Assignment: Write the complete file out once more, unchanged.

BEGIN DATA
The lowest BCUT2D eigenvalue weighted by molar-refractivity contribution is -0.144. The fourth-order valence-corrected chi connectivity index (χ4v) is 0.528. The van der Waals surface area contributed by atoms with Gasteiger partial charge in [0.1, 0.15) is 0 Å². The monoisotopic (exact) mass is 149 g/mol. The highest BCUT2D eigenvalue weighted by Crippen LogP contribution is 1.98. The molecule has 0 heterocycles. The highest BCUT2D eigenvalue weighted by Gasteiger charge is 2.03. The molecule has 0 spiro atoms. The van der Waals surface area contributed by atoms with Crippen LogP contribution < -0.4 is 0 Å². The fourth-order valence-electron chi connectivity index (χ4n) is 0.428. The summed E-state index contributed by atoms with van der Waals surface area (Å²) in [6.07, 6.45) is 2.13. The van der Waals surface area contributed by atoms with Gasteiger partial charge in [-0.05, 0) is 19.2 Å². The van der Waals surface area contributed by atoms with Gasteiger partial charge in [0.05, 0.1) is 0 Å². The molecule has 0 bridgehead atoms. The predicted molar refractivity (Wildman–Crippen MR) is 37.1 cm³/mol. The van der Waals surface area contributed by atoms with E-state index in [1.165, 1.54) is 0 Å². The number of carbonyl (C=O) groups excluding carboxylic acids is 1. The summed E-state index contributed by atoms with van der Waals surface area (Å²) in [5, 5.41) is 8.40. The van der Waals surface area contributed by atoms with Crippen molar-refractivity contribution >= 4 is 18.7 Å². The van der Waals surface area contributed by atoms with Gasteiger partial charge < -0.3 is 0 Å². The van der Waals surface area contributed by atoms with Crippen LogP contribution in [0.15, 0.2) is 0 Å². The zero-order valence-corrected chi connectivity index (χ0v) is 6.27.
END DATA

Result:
The lowest BCUT2D eigenvalue weighted by molar-refractivity contribution is -0.144. The fourth-order valence-corrected chi connectivity index (χ4v) is 0.528. The van der Waals surface area contributed by atoms with Gasteiger partial charge in [0.1, 0.15) is 0 Å². The monoisotopic (exact) mass is 149 g/mol. The highest BCUT2D eigenvalue weighted by Crippen LogP contribution is 1.98. The molecule has 0 heterocycles. The highest BCUT2D eigenvalue weighted by Gasteiger charge is 2.03. The molecule has 0 spiro atoms. The van der Waals surface area contributed by atoms with Crippen LogP contribution < -0.4 is 0 Å². The fourth-order valence-electron chi connectivity index (χ4n) is 0.428. The summed E-state index contributed by atoms with van der Waals surface area (Å²) in [6.07, 6.45) is 2.13. The van der Waals surface area contributed by atoms with Gasteiger partial charge in [-0.05, 0) is 19.2 Å². The van der Waals surface area contributed by atoms with Gasteiger partial charge in [0.05, 0.1) is 0 Å². The molecule has 0 bridgehead atoms. The predicted molar refractivity (Wildman–Crippen MR) is 37.1 cm³/mol. The van der Waals surface area contributed by atoms with E-state index in [1.165, 1.54) is 0 Å². The number of carbonyl (C=O) groups excluding carboxylic acids is 1. The summed E-state index contributed by atoms with van der Waals surface area (Å²) in [5, 5.41) is 8.40. The van der Waals surface area contributed by atoms with Crippen molar-refractivity contribution >= 4 is 18.7 Å². The van der Waals surface area contributed by atoms with Gasteiger partial charge < -0.3 is 0 Å². The van der Waals surface area contributed by atoms with Crippen LogP contribution in [0.15, 0.2) is 0 Å². The zero-order valence-corrected chi connectivity index (χ0v) is 6.27.